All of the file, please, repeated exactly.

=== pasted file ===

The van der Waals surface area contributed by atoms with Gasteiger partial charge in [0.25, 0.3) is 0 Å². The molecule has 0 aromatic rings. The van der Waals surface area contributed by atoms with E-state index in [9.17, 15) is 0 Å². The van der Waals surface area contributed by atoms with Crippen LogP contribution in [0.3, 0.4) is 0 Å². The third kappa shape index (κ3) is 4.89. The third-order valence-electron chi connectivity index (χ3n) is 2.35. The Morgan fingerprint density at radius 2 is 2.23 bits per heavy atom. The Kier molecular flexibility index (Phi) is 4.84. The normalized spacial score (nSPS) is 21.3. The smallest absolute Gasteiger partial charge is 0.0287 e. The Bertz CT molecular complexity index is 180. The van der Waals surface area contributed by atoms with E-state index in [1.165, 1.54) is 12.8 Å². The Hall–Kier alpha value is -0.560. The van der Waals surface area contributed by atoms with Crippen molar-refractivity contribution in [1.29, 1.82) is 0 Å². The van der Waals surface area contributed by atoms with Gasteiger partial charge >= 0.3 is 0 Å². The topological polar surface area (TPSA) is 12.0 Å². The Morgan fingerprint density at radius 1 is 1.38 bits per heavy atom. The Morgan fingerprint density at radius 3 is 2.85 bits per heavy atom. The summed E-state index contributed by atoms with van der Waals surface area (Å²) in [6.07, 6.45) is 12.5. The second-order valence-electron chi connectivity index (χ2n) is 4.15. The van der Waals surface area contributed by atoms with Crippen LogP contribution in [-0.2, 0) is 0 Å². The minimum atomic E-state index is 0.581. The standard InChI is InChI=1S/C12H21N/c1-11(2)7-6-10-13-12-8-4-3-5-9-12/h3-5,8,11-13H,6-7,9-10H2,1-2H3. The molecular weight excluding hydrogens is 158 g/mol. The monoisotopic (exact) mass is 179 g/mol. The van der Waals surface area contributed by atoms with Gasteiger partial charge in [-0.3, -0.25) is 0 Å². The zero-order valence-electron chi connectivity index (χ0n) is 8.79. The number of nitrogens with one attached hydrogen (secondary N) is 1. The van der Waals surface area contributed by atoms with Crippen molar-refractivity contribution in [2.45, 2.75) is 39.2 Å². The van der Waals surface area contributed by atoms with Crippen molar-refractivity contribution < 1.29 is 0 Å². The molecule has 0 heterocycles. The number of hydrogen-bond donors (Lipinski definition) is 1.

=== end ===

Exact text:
The van der Waals surface area contributed by atoms with Gasteiger partial charge in [0.25, 0.3) is 0 Å². The molecule has 0 aromatic rings. The van der Waals surface area contributed by atoms with E-state index in [9.17, 15) is 0 Å². The van der Waals surface area contributed by atoms with Crippen LogP contribution in [0.3, 0.4) is 0 Å². The third kappa shape index (κ3) is 4.89. The third-order valence-electron chi connectivity index (χ3n) is 2.35. The Morgan fingerprint density at radius 2 is 2.23 bits per heavy atom. The Kier molecular flexibility index (Phi) is 4.84. The normalized spacial score (nSPS) is 21.3. The smallest absolute Gasteiger partial charge is 0.0287 e. The Bertz CT molecular complexity index is 180. The van der Waals surface area contributed by atoms with E-state index in [1.165, 1.54) is 12.8 Å². The Hall–Kier alpha value is -0.560. The van der Waals surface area contributed by atoms with Crippen molar-refractivity contribution in [1.29, 1.82) is 0 Å². The van der Waals surface area contributed by atoms with Gasteiger partial charge >= 0.3 is 0 Å². The topological polar surface area (TPSA) is 12.0 Å². The Morgan fingerprint density at radius 1 is 1.38 bits per heavy atom. The Morgan fingerprint density at radius 3 is 2.85 bits per heavy atom. The summed E-state index contributed by atoms with van der Waals surface area (Å²) in [6.07, 6.45) is 12.5. The second-order valence-electron chi connectivity index (χ2n) is 4.15. The van der Waals surface area contributed by atoms with Crippen LogP contribution in [-0.2, 0) is 0 Å². The minimum atomic E-state index is 0.581. The standard InChI is InChI=1S/C12H21N/c1-11(2)7-6-10-13-12-8-4-3-5-9-12/h3-5,8,11-13H,6-7,9-10H2,1-2H3. The molecular weight excluding hydrogens is 158 g/mol. The monoisotopic (exact) mass is 179 g/mol. The van der Waals surface area contributed by atoms with Gasteiger partial charge in [-0.3, -0.25) is 0 Å². The zero-order valence-electron chi connectivity index (χ0n) is 8.79. The number of nitrogens with one attached hydrogen (secondary N) is 1. The van der Waals surface area contributed by atoms with Crippen molar-refractivity contribution in [2.45, 2.75) is 39.2 Å². The van der Waals surface area contributed by atoms with Crippen molar-refractivity contribution < 1.29 is 0 Å². The molecule has 0 heterocycles. The number of hydrogen-bond donors (Lipinski definition) is 1.